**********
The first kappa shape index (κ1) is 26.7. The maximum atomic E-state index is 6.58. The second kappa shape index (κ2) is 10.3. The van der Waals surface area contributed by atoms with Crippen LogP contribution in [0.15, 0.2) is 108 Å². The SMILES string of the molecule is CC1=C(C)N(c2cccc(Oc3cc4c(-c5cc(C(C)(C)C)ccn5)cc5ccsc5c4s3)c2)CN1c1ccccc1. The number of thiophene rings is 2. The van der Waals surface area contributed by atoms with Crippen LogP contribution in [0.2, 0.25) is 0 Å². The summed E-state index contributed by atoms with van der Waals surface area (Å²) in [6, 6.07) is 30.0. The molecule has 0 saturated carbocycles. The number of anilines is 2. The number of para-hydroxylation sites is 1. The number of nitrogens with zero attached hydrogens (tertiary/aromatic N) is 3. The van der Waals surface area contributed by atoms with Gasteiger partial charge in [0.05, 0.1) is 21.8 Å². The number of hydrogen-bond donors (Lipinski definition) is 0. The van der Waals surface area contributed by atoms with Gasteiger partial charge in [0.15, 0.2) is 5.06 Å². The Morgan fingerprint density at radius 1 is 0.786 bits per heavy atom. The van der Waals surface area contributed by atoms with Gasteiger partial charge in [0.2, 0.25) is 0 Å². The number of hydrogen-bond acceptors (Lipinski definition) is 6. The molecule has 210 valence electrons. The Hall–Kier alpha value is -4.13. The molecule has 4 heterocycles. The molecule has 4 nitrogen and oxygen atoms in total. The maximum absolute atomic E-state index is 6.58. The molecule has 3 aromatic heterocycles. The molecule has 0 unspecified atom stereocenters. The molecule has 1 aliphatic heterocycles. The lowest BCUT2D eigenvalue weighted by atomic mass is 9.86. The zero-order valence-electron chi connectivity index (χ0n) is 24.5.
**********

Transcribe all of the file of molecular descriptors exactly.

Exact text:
The first kappa shape index (κ1) is 26.7. The maximum atomic E-state index is 6.58. The second kappa shape index (κ2) is 10.3. The van der Waals surface area contributed by atoms with Crippen LogP contribution in [0.15, 0.2) is 108 Å². The SMILES string of the molecule is CC1=C(C)N(c2cccc(Oc3cc4c(-c5cc(C(C)(C)C)ccn5)cc5ccsc5c4s3)c2)CN1c1ccccc1. The number of thiophene rings is 2. The van der Waals surface area contributed by atoms with Crippen LogP contribution in [0.2, 0.25) is 0 Å². The summed E-state index contributed by atoms with van der Waals surface area (Å²) in [6, 6.07) is 30.0. The molecule has 0 saturated carbocycles. The number of anilines is 2. The number of para-hydroxylation sites is 1. The number of nitrogens with zero attached hydrogens (tertiary/aromatic N) is 3. The van der Waals surface area contributed by atoms with Gasteiger partial charge in [0.05, 0.1) is 21.8 Å². The number of hydrogen-bond donors (Lipinski definition) is 0. The van der Waals surface area contributed by atoms with Gasteiger partial charge in [0.15, 0.2) is 5.06 Å². The Morgan fingerprint density at radius 1 is 0.786 bits per heavy atom. The van der Waals surface area contributed by atoms with Gasteiger partial charge in [0.2, 0.25) is 0 Å². The number of hydrogen-bond acceptors (Lipinski definition) is 6. The molecule has 210 valence electrons. The Hall–Kier alpha value is -4.13. The molecule has 4 heterocycles. The molecule has 4 nitrogen and oxygen atoms in total. The maximum absolute atomic E-state index is 6.58. The molecule has 3 aromatic heterocycles. The molecule has 0 unspecified atom stereocenters. The molecule has 1 aliphatic heterocycles. The lowest BCUT2D eigenvalue weighted by atomic mass is 9.86. The zero-order valence-electron chi connectivity index (χ0n) is 24.5.